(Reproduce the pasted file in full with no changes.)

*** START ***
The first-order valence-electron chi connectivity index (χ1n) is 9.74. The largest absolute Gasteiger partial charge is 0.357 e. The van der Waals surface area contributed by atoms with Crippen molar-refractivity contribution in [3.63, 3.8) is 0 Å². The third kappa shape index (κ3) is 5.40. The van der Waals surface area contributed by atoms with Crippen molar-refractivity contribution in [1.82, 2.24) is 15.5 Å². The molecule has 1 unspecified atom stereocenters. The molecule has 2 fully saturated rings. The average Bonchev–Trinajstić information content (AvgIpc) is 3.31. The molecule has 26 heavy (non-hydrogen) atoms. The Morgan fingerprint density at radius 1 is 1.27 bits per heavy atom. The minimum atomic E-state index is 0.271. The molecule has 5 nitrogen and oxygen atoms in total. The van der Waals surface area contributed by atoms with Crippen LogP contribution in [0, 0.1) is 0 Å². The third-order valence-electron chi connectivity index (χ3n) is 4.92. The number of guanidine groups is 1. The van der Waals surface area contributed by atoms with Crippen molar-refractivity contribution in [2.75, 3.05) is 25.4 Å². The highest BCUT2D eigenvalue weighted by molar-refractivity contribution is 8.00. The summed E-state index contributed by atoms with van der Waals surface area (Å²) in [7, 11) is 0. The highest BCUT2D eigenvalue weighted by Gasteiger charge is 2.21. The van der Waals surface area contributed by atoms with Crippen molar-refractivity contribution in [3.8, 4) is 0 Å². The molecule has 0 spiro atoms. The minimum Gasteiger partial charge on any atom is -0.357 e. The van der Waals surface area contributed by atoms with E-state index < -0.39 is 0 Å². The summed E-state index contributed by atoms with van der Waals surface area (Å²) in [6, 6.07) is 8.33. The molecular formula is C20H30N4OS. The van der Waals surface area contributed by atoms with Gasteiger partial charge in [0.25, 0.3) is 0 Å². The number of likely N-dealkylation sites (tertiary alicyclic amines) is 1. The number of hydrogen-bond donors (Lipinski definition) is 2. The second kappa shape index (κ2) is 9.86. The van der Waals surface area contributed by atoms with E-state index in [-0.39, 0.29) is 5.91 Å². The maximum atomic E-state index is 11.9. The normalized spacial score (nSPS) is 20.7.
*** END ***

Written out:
The first-order valence-electron chi connectivity index (χ1n) is 9.74. The largest absolute Gasteiger partial charge is 0.357 e. The van der Waals surface area contributed by atoms with Crippen molar-refractivity contribution in [3.63, 3.8) is 0 Å². The third kappa shape index (κ3) is 5.40. The van der Waals surface area contributed by atoms with Crippen molar-refractivity contribution in [1.82, 2.24) is 15.5 Å². The molecule has 1 unspecified atom stereocenters. The molecule has 2 fully saturated rings. The average Bonchev–Trinajstić information content (AvgIpc) is 3.31. The molecule has 26 heavy (non-hydrogen) atoms. The Morgan fingerprint density at radius 1 is 1.27 bits per heavy atom. The minimum atomic E-state index is 0.271. The molecule has 5 nitrogen and oxygen atoms in total. The van der Waals surface area contributed by atoms with Crippen LogP contribution in [0, 0.1) is 0 Å². The third-order valence-electron chi connectivity index (χ3n) is 4.92. The number of guanidine groups is 1. The van der Waals surface area contributed by atoms with Crippen molar-refractivity contribution in [2.75, 3.05) is 25.4 Å². The highest BCUT2D eigenvalue weighted by molar-refractivity contribution is 8.00. The summed E-state index contributed by atoms with van der Waals surface area (Å²) in [7, 11) is 0. The highest BCUT2D eigenvalue weighted by Gasteiger charge is 2.21. The van der Waals surface area contributed by atoms with Crippen molar-refractivity contribution in [3.8, 4) is 0 Å². The molecule has 0 spiro atoms. The minimum Gasteiger partial charge on any atom is -0.357 e. The van der Waals surface area contributed by atoms with E-state index < -0.39 is 0 Å². The summed E-state index contributed by atoms with van der Waals surface area (Å²) in [6, 6.07) is 8.33. The molecular formula is C20H30N4OS. The van der Waals surface area contributed by atoms with Gasteiger partial charge in [0.25, 0.3) is 0 Å². The number of likely N-dealkylation sites (tertiary alicyclic amines) is 1. The number of hydrogen-bond donors (Lipinski definition) is 2. The second kappa shape index (κ2) is 9.86. The van der Waals surface area contributed by atoms with E-state index in [-0.39, 0.29) is 5.91 Å². The maximum atomic E-state index is 11.9. The normalized spacial score (nSPS) is 20.7.